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A Factory Fire and Frances Perkins

Demonstration of protest and mourning for Triangle Shirtwaist Factory fire of March 25, 1911, By an unknown photographer, New York City, New York, April 5, 1911; General Records of the Department of Labor; Record Group 174; National Archives.

Demonstration of protest and mourning for Triangle Shirtwaist Factory fire of March 25, 1911, By an unknown photographer, New York City, New York, April 5, 1911; General Records of the Department of Labor; Record Group 174; National Archives.

Today marks 100 years since the Triangle Shirtwaist Factory fire—a blaze that lasted 18 minutes and left 146 workers dead.

Among the many in New York City who witnessed the tragedy was Frances Perkins, who would later become FDR’s Secretary of Labor, making her the first woman to serve in a Presidential cabinet.

As Secretary of Labor, Perkins was instrumental in creating and implementing the Social Security Act—but she was also intensely interested in the safety and rights of workers. “I came to Washington to work for God, FDR, and the millions of forgotten, plain common workingmen,” she said.

Perkins had a degree from Mount Holyoke College, where her coursework included touring factories. She later earned a master’s degree in in social economics from Columbia University. She had been working as factory inspector in New York at the time of the fire.

The fire started in a wastebasket on the eighth floor, and the flames jumped up onto the paper patterns that were hanging from the ceiling.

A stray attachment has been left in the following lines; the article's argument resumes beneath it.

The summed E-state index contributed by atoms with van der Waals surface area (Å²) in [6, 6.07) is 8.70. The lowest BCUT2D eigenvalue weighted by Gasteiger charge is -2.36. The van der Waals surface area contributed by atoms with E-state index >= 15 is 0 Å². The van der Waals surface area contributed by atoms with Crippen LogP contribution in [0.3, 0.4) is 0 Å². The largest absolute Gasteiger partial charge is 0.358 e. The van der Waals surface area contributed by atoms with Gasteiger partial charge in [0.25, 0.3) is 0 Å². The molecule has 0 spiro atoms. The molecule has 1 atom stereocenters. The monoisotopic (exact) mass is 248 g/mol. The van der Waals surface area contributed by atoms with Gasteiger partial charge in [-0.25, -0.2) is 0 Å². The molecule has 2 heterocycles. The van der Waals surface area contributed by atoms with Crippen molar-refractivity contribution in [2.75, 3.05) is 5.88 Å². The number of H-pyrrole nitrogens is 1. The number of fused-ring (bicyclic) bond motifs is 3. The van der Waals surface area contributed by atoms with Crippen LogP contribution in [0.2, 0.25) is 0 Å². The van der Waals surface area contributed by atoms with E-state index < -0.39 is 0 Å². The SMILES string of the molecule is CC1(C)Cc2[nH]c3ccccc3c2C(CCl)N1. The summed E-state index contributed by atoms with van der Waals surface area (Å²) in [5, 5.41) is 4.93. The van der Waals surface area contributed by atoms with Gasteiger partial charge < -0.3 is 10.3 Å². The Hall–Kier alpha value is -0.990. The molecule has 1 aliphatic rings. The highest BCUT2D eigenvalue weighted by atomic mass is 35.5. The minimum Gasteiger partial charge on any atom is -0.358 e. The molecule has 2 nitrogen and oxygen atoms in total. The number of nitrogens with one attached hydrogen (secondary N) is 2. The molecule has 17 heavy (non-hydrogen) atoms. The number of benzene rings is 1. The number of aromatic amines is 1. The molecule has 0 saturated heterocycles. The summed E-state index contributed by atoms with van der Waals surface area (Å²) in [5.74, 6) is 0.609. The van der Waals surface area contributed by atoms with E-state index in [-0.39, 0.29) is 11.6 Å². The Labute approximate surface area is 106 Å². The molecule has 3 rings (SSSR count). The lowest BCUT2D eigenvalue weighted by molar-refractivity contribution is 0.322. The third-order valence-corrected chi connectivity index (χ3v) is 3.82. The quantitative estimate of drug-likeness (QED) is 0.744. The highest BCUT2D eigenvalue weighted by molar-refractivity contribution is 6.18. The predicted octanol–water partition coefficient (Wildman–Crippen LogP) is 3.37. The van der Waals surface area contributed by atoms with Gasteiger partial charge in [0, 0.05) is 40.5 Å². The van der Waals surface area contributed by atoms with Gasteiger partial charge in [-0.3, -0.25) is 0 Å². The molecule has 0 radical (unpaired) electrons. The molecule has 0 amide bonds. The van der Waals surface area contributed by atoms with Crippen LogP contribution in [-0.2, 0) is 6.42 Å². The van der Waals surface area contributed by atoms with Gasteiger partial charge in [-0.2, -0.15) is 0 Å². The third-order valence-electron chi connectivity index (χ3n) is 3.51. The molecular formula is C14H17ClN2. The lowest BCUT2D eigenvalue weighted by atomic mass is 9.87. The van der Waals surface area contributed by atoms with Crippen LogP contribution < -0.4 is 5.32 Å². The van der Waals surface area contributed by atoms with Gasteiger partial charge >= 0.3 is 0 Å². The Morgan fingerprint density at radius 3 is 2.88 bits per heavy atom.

In an oral history, blouse operator Mary Domsky-Adams recalled that “My own machine was located near the locked front doors, and I often looked with fear at the darkness that loomed through the half-glassed door, which made me feel as if some secret force were peering out from there. And it was before this door that the greatest number of victims were caught; they had surged to the door, hoping to escape, but couldnt break through, because the door always was securely locked.”

Locked doors kept the workers from escaping; there was not enough water to put out the flames, and firemen’s ladders were too short to reach the upper stories. Many of the young women and men working there leapt out the windows and fell to their deaths onto the sidewalk outside. Others were crushed in the elevator shaft or when the fire escape collapsed.

After the fire, Perkins was the secretary for the Committee on Safety. This committee led the way to 36 new labor laws, which included restrictions on child labor and working hours, and also providing compensations to workers injured on the job.

Her commitment to the safety of workers continued when she became Secretary of Labor.  According to this website, “child labor was abolished, minimum wage and maximum-hour laws were enacted, and, through the National Labor Relations Act of 1935, workers were guaranteed the right to organize and bargain collectively.”

When she died in 1965, Perkins’ legacy was a long lifetime of labor reform inspired by the 146 workers whose lives were cut short on a terrible afternoon in 1911.

Photograph of Secretary of Labor Frances Perkins in an automobile, apparently at the White House shortly after President Roosevelt's death, 04/12/1945

Photograph of Secretary of Labor Frances Perkins in an automobile, apparently at the White House shortly after President Roosevelt's death, 04/12/1945 (Harry S. Truman Library; 199065)

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Comments

Comment from Tod Larke
Time March 25, 2011 at 1:00 pm

I grew up with this story, and that of the Rose Hill Mine Fire in Illinois ,as examples of one man believing that his wealth was more important than his worker’s lives.